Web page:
The Board of Managers recently approved the promotion of five faculty members from associate to full professorship:
Historian Diego Armus teaches courses on Latin American history with an emphasis on urban and socio-cultural issues.
Anthropologist Farha Ghannam is an authority on contemporary Islamic practices and identities and her research interests include gender, masculinity, embodiment, globalization, urban life, and food and culture.
Mathematician Cheryl Grood focused on combinatorial representation theory early in her career and now investigates questions at the intersection of graph theory and linear algebra. She has also worked to increase students' access to, and persistence in, STEM fields and will teach in the inaugural year of the Swarthmore Summer Scholars Program.
Mathematician Thomas Hunter joined Swarthmore's faculty in 1990 and specializes in algebraic topology.
In religion, Ellen Ross specializes in Christian traditions with particular interests in Quaker studies, peace and conflict studies, gender studies, medieval religious life and thought, and contemporary religious thought.
Five faculty members received tenure and were promoted from assistant to associate professor:
Erin Todd Bronchetti
Economist Erin Todd Bronchetti specializes in public finance, labor economics, and health economics. Her research focuses on understanding the impacts of social insurance and public safety net programs, not only on individuals’ incentives and behavior, but also on their material and physical wellbeing. She also conducts community-based field experiments that apply behavioral economics principles to improve health and financial decision-making.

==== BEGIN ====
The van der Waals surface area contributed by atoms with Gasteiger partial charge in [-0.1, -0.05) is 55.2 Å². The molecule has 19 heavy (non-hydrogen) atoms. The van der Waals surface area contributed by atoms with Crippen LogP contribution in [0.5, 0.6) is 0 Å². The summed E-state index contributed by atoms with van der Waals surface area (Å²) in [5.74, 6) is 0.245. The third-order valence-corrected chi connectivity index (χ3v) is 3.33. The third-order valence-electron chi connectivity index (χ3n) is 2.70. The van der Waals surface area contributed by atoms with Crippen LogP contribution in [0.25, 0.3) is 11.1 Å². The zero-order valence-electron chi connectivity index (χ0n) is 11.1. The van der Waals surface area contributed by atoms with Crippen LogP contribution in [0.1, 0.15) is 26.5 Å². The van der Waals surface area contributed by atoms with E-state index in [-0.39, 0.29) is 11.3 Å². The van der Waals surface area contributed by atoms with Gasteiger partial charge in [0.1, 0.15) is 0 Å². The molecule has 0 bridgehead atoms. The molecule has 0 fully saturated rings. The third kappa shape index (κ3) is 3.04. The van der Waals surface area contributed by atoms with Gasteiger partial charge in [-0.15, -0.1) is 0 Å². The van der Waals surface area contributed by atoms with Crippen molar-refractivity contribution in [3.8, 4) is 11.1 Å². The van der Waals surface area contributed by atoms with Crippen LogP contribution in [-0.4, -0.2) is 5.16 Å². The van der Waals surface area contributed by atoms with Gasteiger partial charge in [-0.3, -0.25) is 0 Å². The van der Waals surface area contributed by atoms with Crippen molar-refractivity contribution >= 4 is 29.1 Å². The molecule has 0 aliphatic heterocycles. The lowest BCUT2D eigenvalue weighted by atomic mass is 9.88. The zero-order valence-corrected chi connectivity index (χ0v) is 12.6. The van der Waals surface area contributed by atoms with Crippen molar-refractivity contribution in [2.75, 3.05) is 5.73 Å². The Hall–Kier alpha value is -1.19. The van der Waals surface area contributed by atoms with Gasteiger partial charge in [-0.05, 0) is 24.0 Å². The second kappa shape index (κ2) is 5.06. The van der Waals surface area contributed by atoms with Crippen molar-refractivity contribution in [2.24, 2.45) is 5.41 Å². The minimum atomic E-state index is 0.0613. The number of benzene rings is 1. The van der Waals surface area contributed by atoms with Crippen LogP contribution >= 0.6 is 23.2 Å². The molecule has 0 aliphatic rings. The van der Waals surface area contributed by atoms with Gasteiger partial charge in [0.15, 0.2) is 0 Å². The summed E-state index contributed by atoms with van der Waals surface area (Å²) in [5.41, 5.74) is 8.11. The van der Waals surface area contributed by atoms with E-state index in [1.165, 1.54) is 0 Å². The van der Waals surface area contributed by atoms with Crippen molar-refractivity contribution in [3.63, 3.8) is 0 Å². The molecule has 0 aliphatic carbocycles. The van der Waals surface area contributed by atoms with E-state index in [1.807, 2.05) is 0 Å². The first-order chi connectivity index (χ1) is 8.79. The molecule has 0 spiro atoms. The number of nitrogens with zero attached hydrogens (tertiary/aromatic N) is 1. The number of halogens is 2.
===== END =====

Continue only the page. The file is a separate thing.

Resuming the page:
Alexandra Gueydan-Turek is a specialist of North African literatures and cultural productions who also teaches classes on postcolonialism in the French imagination and the Francophone world. Her ongoing research project traces how different Algerian artists and filmmakers respond to the mobility of their works between the Parisian and Algerian markets.
Cheryl Jones-Walker, with appointments in Educational Studies and Black Studies, explores the examination of identities on macro and micro levels in order to design the best support for learners and to address larger socio-historical issues that undermine opportunities for individuals who have been marginalized.
Eric Song, a specialist in early modern English literature, teaches courses on Shakespeare, Milton, texts of exploration and conquest from Marco Polo to Robinson Crusoe, and the history of Narcissus and narcissism. He is currently working on a book concerning politics, religion, and conjugal narratives in 17th-century England.
Lynne Steuerle Schofield '99
Statistician Lynne Steuerle Schofield '99 is interested in the development of human capital and how educational policy and practice supports this development. Her research focuses mainly on developing statistical models that use latent constructs (e.g., intelligence, motivation) to predict future outcomes.
In music, Jonathan Kochavi was also promoted to associate professor. His areas of research include diatonic theory, transformation theory, disability studies in music, and the interconnections between music and mathematics.